Candice Love Jackson, PhD
Dr. Candice Love Jackson has brought an abundance of positive effects to the humanities in the state of Mississippi. Born in Pontiac, Michigan, during the post-Civil Rights Movement, she has valiantly carried forth the tradition of academic excellence instilled in her at Tougaloo College. During her tenure as a scholar, she has consistently positioned the preservation and promotion of academic pursuits as an underpinning for her every move as a professional. Holding forth a passion for the disenfranchised and dedicated to uncovering the mystique of the non-mainstreamed, Dr. Jackson has focused upon such areas in America as Popular Culture, Black Speculative Fiction, African American theater, and Hip-Hop and popular culture.
Dr. Jackson received the Bachelor of Arts Degree in English from Tougaloo College in 1997, under the mentorship of Dr. Jerry W. Ward, where she was selected as a UNCF/Mellon Fellow.
She earned her graduate degrees from the University of North Carolina at Chapel Hill 1999 (M.A.) and 2004 (Ph.D.), respectively. Her Master’s thesis was entitled “From Heroin to Holloway and Back Again: Donald Goines and the Black Experience Novel.” In 2004, she was awarded the Ph.D. in English from the same institution. Her dissertation, entitled The Literate Pimp: Reclaiming and Revisioning the Pimp-Authored Text, along with the aforementioned thesis, speaks to her ability to think beyond the pale, and it is of no small importance that she was guided through such an unconventional project by scholar and author, Dr. Trudier Harris.
Paralleling Dr. Jackson’s pursuit of academia is her service to education. She has held teaching appointments at Tougaloo College, Southern Illinois University at Edwardsville, and Jackson State University. Her administrative appointments include Director of the Honors Program, Chair of the Department of English, and Assistant Provost at Tougaloo College. She was named a Woodrow Wilson Career Enhancement Fellow in 2007. And she has also served as Provost/Vice President of Academic Affairs and Acting President at Kentucky State University.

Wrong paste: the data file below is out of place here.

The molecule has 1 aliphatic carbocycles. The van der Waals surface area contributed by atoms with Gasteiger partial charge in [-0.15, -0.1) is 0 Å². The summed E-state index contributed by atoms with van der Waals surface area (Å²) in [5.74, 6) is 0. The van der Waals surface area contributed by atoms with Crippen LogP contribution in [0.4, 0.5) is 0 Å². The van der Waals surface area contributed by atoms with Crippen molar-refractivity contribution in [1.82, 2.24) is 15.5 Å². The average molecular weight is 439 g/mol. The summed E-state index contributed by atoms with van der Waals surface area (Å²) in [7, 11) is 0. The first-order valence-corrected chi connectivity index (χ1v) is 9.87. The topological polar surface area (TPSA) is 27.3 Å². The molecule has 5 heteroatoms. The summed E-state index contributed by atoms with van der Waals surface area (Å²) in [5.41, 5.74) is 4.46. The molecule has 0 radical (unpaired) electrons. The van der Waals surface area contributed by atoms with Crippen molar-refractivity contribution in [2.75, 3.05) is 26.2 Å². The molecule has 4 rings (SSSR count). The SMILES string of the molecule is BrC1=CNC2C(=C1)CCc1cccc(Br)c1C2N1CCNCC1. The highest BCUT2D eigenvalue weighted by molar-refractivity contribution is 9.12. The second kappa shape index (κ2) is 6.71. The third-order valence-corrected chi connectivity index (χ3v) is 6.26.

Her publications evince eclectic scholarly interests, some of which include “Sinners Have Soul Too: Spirituality in the Secular Text,” Xavier Review; “The Literate Pimp: Robert Beck, Iceberg Slim, and Pimping the African American Novel,” New Essays on the African American Novel from Hurston and Ellison to Morrison and Whitehead; “From Writer to Reader: Popular Black Fiction,” Cambridge History of African American Literature; “The Hand I Fan With: Hand Fans as Sites of Cultural and Racial Memory,” MELUS; “Paradox of Empowerment: “Colonialism, Community, Community, and Criminality in Donald Goines’s Kenyatta Series.” Word Hustle: Critical Essays and Reflections on the Works of Donald Goines; “Asking Aint Getting’: Hattie McDaniel, Butterfly McQueen, and the Re-Making of Margaret Mitchell’s Gone With the Wind.” Black Magnolias: A Literary Journal; “Tougaloo College, Richard Wright, and Me: Teaching Wright to the Millennial Student.” Papers on Language and Literature.
Her current research centers on the works of novelists L. A. Banks and Tananarive Due and an additional project on James Baldwin’s The Evidence of Things Not Seen to be presented at the Les Amis de la Maison Baldwin in Nice, France, in June.
She and her husband, Leon D. Jackson, proudly share a daughter, Lauren, and grandson, Treylon.